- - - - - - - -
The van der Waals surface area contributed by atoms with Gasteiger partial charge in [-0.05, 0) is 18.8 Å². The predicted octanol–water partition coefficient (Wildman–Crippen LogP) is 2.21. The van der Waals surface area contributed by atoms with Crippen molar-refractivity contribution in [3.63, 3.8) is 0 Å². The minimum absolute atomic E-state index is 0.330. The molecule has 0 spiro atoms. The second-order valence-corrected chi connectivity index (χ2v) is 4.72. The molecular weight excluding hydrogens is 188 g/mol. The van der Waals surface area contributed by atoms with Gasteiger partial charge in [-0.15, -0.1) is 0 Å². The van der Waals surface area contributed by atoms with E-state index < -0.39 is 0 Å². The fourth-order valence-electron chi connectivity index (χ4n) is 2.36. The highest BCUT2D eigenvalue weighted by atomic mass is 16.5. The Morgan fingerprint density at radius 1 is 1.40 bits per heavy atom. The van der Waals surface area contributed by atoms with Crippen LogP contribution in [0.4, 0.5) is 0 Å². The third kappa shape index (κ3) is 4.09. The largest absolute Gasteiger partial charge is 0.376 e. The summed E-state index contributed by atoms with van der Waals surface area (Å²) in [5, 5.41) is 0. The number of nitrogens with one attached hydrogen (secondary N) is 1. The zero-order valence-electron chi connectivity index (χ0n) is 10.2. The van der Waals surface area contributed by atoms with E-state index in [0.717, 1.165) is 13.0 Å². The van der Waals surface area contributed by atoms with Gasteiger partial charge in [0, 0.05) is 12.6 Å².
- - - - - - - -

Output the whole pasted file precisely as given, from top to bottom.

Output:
The van der Waals surface area contributed by atoms with Gasteiger partial charge in [-0.05, 0) is 18.8 Å². The predicted octanol–water partition coefficient (Wildman–Crippen LogP) is 2.21. The van der Waals surface area contributed by atoms with Crippen molar-refractivity contribution in [3.63, 3.8) is 0 Å². The minimum absolute atomic E-state index is 0.330. The molecule has 0 spiro atoms. The second-order valence-corrected chi connectivity index (χ2v) is 4.72. The molecular weight excluding hydrogens is 188 g/mol. The van der Waals surface area contributed by atoms with Gasteiger partial charge in [-0.15, -0.1) is 0 Å². The van der Waals surface area contributed by atoms with E-state index < -0.39 is 0 Å². The fourth-order valence-electron chi connectivity index (χ4n) is 2.36. The highest BCUT2D eigenvalue weighted by atomic mass is 16.5. The Morgan fingerprint density at radius 1 is 1.40 bits per heavy atom. The van der Waals surface area contributed by atoms with Crippen LogP contribution in [0.4, 0.5) is 0 Å². The third kappa shape index (κ3) is 4.09. The largest absolute Gasteiger partial charge is 0.376 e. The summed E-state index contributed by atoms with van der Waals surface area (Å²) in [5, 5.41) is 0. The number of nitrogens with one attached hydrogen (secondary N) is 1. The zero-order valence-electron chi connectivity index (χ0n) is 10.2. The van der Waals surface area contributed by atoms with E-state index in [0.717, 1.165) is 13.0 Å². The van der Waals surface area contributed by atoms with Gasteiger partial charge in [0, 0.05) is 12.6 Å².